Support Is Available For New Fathers
Because Your Parenting Is A Model For Your Kids’ Future Families
As the adage goes, parenthood doesn’t come with a manual. However, women have access to a wealth of resources to help them cope with the highs and lows of being a new mother, both before and after the birth of a child. These same support services generally aren’t afforded to fathers.
“Regardless of age, all men approach fatherhood with the same apprehension and anxiety,” says Bryan Tan, CEO of the Centre for Fathering.
The 2009 Fatherhood Public Perception Survey found that 95% of fathers agreed that “being a father and raising children was one of the most fulfilling experiences a man can have”. However, fathers cited work responsibilities, financial pressures and a lack of parenting resources as the top challenges they faced as parents.
Tan suggests that these anxieties and challenges about fatherhood can be mitigated by mentors and community support. Since Father’s Day in 2000, the Centre for Fathering has been empowering fathers to become active role models and has helped more than 37,000 men to build and nurture healthy relationships with their children.
“CFF runs programs that heighten an awareness of the needs of spouses and children at significant lifecycle stages,” Tan explains. In conjunction with the Dads for Life movement, the non-profit coordinates a range of activities and events from private coaching and fathering workshops to sessions for expecting parents.
The centre runs full-day adventure camps every month, which include rock-wall climbing, a rope challenge course and a dark maze designed to foster father-child interactions.
On a personal level, Tan acknowledges that fatherhood can be difficult. “I was never comfortable with seeking help, so fathering was a pretty lonely journey for me,” admits the father of three. “At least till I found a community of support and mentors who could provide guidance.”
When Tan took part in a Breakfast with Dad workshop run by the Centre for Fathering in 2015, he realised he didn’t know his kid as well as he should. “He could not recognise my voice when I shouted ‘I love you’ from around a blind corner,” Tan recalls. “That event compelled me to start investing in my relationship with my children, daily, and to make every moment count.”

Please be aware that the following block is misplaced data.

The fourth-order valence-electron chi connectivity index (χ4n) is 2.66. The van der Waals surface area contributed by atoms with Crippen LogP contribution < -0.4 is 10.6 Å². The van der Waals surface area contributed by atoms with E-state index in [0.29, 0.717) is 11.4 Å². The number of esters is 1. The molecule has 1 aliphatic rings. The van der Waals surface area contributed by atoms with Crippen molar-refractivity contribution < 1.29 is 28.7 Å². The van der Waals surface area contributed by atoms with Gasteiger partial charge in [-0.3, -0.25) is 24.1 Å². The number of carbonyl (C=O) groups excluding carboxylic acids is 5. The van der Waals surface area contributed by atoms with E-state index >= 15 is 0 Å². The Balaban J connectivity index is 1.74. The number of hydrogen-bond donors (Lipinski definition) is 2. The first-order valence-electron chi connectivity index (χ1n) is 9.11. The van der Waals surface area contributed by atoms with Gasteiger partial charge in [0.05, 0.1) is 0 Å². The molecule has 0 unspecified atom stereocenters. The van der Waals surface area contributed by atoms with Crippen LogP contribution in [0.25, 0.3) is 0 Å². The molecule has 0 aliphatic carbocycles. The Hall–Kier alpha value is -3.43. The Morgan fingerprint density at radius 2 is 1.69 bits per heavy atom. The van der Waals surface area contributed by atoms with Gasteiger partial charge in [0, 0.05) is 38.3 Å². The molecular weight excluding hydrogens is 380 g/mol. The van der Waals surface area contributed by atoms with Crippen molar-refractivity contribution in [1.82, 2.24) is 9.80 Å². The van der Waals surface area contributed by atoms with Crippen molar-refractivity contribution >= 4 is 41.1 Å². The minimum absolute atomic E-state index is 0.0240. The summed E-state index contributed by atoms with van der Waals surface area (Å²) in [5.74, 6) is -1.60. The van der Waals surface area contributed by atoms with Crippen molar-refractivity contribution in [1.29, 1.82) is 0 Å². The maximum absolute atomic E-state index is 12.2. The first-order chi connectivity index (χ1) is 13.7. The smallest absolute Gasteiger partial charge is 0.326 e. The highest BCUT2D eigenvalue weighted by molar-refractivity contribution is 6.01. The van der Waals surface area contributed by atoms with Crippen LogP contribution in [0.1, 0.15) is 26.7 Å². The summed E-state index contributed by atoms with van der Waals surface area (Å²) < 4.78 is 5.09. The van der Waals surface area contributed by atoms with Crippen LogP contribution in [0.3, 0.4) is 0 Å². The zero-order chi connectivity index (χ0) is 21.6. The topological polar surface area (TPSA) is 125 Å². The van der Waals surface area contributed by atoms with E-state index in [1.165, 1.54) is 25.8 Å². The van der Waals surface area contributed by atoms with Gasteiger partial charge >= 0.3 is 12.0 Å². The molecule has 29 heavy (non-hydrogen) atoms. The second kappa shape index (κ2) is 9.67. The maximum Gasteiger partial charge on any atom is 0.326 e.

Inspired to serve alongside a network of fathers who are passionate and serious about changing the future for their children, Tan left a 20-year career in the military and accepted the position of CEO of the Centre for Fathering in 2016.
The benefits of a father figure in a child’s life are manifold, studies showing improved cognitive, socio-emotional, psychological and academic outcomes. As gender ideologies become more egalitarian, dual income families are on the increase and marital dissolution rates rise, there is also a heightened expectation for men to be more involved in their families.
“I think it would be inevitable for fathers to take on a greater role at home, to mitigate the additional loads that working mothers tend to take on,” says Tan.
“As fathers, we need to realise that the example that we set as sons, husbands and fathers will be modelled by our children to their children. It is our responsibility to affirm the identity and potential of our children, and this must be done by being present in their lives.”